The Goddess Pudicitia
“She [the goddess Majesta, Majesty] took her seat high in the midst of Olympus, a golden figure far seen in purple vest. With her sat Pudor [Aidos, Modesty] and Metus [Deimos, Fear]. You might see every divinity modelling his aspect upon hers.” Ovid, Fasti 5. 29 ff (trans. Frazer) (Roman poetry 1st c. B.C.E. to 1st c. C.E..)
Here is my initial write up on the Goddess Pudicitia. Again, if any of you honor Her, or have any thoughts, please share them below. This is a brief write up because very little has been written about these Deities that I’ve been able to find.
The word ‘pudicitia’ means ‘modesty’ in Latin. It often refers to sexual virtue but also more generally to personal restraint. There was very clearly an element of personal self-management in the way the Romans approached this. Pudicitia (or its root word ‘pudor’) was the conscious mindfulness that allowed one to live in a vibrant society, contribute, and behave with proper decorum. We today tend to think of ‘modesty,’ as something imposed upon women, but for the ancient Romans, it was a virtue expected of both women and men. It was often seen as analogous to personal self-control.
This was so important to the Romans that they venerated a Goddess by the same name. She had two temples in Rome, one for the elites (where she was venerated as Pudicitia Patricia) and one for the plebs (Pudicitia Plebeia). Livy, in his “ab urbe condita’ tells the story of two women, one the aristocratic Lucretia, and the other, the plebeian Verginia. Both fiercely fought for their integrity (in very Roman ways, mind you. Let us keep in mind that, as the saying goes, “the past is another country. They do things differently there.”). Their stories came to embody the virtue of pudicitia for the ancient Romans and both received heroine cultus. In many ways, they became synonymous with the overall integrity of Rome. The second temple of this Goddess was built as a result of Verginia being driven out of the patrician one for marrying a notable plebeian. According to what I’ve been able to find out, no woman married more than once was permitted to touch her statue. (From everything that I’ve read, it seems this cultus was primarily tended by women).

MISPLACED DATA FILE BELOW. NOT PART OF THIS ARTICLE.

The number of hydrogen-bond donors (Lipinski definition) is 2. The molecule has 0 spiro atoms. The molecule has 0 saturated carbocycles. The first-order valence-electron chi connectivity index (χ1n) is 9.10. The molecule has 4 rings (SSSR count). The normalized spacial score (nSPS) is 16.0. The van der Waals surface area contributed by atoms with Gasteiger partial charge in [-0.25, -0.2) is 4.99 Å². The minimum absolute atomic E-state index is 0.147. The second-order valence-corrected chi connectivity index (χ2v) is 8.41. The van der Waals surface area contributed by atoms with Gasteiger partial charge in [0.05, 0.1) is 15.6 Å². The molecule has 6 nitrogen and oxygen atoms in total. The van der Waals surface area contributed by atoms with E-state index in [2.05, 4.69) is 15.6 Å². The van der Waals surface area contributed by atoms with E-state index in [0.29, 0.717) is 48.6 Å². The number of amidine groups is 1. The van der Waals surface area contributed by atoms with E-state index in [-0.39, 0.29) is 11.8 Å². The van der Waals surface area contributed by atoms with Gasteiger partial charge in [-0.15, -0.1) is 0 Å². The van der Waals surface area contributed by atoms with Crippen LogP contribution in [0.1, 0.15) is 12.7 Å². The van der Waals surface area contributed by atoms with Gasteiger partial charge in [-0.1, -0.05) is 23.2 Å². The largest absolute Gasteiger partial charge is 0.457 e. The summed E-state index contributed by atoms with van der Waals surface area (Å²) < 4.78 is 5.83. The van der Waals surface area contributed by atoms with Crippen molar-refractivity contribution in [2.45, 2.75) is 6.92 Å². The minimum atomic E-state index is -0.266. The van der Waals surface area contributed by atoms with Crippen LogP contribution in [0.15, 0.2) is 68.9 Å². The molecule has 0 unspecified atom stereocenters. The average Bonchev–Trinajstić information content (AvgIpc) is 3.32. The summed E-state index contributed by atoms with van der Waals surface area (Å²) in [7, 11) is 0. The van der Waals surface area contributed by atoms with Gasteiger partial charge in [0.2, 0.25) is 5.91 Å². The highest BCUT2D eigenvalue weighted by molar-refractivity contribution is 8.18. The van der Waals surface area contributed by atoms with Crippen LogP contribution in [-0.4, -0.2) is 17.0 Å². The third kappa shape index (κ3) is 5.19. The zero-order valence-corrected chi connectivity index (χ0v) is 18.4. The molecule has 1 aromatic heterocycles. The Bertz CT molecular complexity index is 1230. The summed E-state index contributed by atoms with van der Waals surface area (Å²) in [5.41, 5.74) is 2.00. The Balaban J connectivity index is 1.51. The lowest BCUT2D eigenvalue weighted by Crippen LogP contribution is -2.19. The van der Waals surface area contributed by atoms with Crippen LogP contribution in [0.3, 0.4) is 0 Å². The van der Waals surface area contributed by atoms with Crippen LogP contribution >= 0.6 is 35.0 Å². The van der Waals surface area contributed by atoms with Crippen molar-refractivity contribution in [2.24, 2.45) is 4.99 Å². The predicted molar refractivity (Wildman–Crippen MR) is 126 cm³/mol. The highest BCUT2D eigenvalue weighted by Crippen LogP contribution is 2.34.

The Greek equivalent of this Goddess was Aidos and there is some indication that the Greeks and Romans considered them the same Deity. I’m not sure. I suspect this is a difficult Goddess for most of us to approach today. Modesty is an incredibly charged idea in our culture, an embattled one. Still, I very much believe the Gods are worthy of veneration…all of Them, not just the Ones we like.
“Have respect for Aidos (Aedos, Shame), the helpmate of spear-fighting Aretas (Valour).”( Timotheus, Fragment 789 (from Plutarch, How the young man should study poetry) (trans. Campbell, Vol. Greek Lyric V) (Greek lyric 5th C. B.C.E.)